photo courtesy of Emily Ballard

There are amazing, devoted, wonderful, deliberate mothers out there, and each week we’ll spotlight one of them here at The Power of Moms. Do you know a mom who deserves a little time in the spotlight? Email rachelle.price (at) powerofmoms.com. We can’t wait to meet her.

Introducing Emily Ballard

How many children do you have and what are their ages?

I have four children: Rachel (9), Lucy (7), Adam (4), and Derrick (22). My husband and I met Derrick when he was 12. Steve and I were young newlyweds in South Africa, completing internships for our degrees from Utah State University. We brought Derrick to the United States and adopted him when he was 15. Derrick has a daughter, Kaleigh (3), who we raise along with our other children.

What have been your favorite parts of motherhood?

My favorite parts of motherhood are teaching my children, being taught by my children, and above all, I really like the person I’m becoming. Motherhood has allowed me the opportunity (and the motivation) to turn weaknesses into strengths.

What have been the hardest parts of motherhood for you?

The hardest parts of motherhood have been unique to different stages. When I envisioned being a mother, I didn’t give much thought to the severe physical and emotional pain that would accompany my journey into motherhood. Difficult pregnancies, miscarriages, and other medical problems certainly weren’t what I pictured.

With newborns and toddlers, the hardest part has been loss of freedom and personal space. As someone who is always on the go, it was an overwhelming adjustment.

As kids grow older, the hardest part of motherhood is balance. There are so many important things that need to be done and so many wonderful activities worthy of our attention. Continually deciding and reevaluating what to focus on and trying to balance everything is challenging.

When kids turn into teenagers and young adults, the hardest part is loving them unconditionally as you watch them make poor decisions and face consequences. Being a mother is even more demanding when you get to face multiple stages of motherhood at once!

What has surprised you about motherhood?

There are lots of things about motherhood that have surprised me. I’ve done things that I never thought possible. I’ve loved like I’ve never thought possible. And along with that, I’ve hurt like I never thought possible.

What have you learned from motherhood? Please share a specific story or incident that really taught  you something.

Motherhood has taught me (and continues to teach me) patience. There are so many aspects of motherhood that are completely out of my control, so I try not to dwell on things when they don’t go as planned. When we found out that Derrick was going to have a baby, I was devastated. Becoming a twenty-six year old grandma certainly wasn’t part of my plan. After Kaleigh was born, I spent fifteen months completely immersed in the legal process to make sure she would be raised in a safe environment. There were plenty of aspects of those proceedings that weren’t fair and there were plenty of times when I wondered if my efforts would make a difference. But I had to be patient, whether I wanted to or not. I still get a lot of questions about Kaleigh and her future. What will happen when Derrick gets married? Will she always call you Mommy? Would you ever adopt her? Some of those things are out of our hands, and we don’t know all the answers right now, so I try to focus on doing what’s best for her now. Each day brings me more selflessness, more understanding, and more patience.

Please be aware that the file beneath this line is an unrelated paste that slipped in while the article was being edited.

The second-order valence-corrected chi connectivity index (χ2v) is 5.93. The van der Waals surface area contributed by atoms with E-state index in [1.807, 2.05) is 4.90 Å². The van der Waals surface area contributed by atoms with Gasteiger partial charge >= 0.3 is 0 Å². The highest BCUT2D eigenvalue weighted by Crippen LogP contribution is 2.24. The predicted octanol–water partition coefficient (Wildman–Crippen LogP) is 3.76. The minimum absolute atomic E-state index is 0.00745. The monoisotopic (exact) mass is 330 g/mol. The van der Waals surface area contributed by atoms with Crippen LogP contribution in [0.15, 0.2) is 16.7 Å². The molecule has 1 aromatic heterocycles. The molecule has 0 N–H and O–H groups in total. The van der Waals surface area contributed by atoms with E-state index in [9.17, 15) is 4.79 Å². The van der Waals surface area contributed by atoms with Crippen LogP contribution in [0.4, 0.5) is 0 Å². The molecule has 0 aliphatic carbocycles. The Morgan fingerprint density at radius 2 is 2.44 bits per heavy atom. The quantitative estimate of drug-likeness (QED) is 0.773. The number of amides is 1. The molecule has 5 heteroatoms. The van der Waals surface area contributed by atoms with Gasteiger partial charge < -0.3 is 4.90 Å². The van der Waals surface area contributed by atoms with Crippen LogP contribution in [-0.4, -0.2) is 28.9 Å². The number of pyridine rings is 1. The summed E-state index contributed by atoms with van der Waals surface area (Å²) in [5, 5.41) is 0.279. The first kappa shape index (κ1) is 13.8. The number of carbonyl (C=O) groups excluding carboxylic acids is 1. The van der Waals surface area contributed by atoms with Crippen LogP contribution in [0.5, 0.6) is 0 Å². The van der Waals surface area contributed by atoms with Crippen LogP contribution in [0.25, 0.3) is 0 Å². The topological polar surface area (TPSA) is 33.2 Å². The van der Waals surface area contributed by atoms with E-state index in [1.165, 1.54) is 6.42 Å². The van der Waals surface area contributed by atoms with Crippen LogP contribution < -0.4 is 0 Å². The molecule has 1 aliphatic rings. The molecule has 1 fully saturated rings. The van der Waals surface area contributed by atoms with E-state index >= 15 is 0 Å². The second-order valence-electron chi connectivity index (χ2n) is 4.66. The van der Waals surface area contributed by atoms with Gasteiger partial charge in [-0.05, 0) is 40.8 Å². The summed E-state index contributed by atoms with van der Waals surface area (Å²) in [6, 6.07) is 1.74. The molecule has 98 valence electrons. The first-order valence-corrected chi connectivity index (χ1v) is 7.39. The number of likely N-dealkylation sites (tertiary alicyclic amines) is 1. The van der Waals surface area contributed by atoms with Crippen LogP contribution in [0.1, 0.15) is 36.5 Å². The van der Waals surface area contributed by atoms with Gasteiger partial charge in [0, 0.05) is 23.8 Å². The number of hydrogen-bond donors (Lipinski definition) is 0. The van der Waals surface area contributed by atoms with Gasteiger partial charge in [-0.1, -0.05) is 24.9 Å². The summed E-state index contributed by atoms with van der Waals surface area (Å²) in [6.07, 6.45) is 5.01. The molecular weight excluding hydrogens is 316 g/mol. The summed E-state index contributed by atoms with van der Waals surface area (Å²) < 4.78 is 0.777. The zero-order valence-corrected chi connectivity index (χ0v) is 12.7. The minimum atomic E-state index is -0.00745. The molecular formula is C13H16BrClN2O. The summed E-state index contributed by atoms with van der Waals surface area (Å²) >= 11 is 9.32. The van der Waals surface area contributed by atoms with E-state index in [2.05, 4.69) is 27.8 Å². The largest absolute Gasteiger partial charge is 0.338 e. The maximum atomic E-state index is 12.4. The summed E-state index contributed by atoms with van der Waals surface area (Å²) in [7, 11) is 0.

What would you say are the most important things a mom can do? What would you say are the most important things for a mom NOT to do?

There are lots of important things for a mom to do:

Keep your children close, even when they make bad decisions.

Create stability in your children’s lives.

When you make a mistake, apologize to your children and admit that you were wrong.

Tell and show your children that you love them.

Avoid arguing or criticizing in front of your children.

Be willing to try new things.

Empower your children.

Don’t expect more of your children than they are capable of.

What are some unique and interesting aspects of your family or your approach to mothering?

My husband owns and operates a busy independent restaurant. Eighteen-hour days are not uncommon, and he often has to work on holidays. His church assignments and responsibilities occupy most of his time on Sundays. If I was stuck at home all day with four kids, I would lose my mind. Complaining about his long hours doesn’t get me anywhere (believe me, I’ve tried). So I get out and do things. Lots of things. If your husband spends a lot of time elsewhere (or you don’t have a husband) take your kids to play, explore, learn, and serve without him. (Sometimes it can be really hard, but sometimes it’s actually easier because I get to make all of the decisions by myself!) And then, be sure to make the most of the time that you do have together. I try to get housework and other errands done while Steve is at work, so when he is home, we can spend our family time playing together. (I am thankful that my husband has chosen family-friendly hobbies: hiking, camping, skiing, and I am lucky that he saves some precious time for me.)

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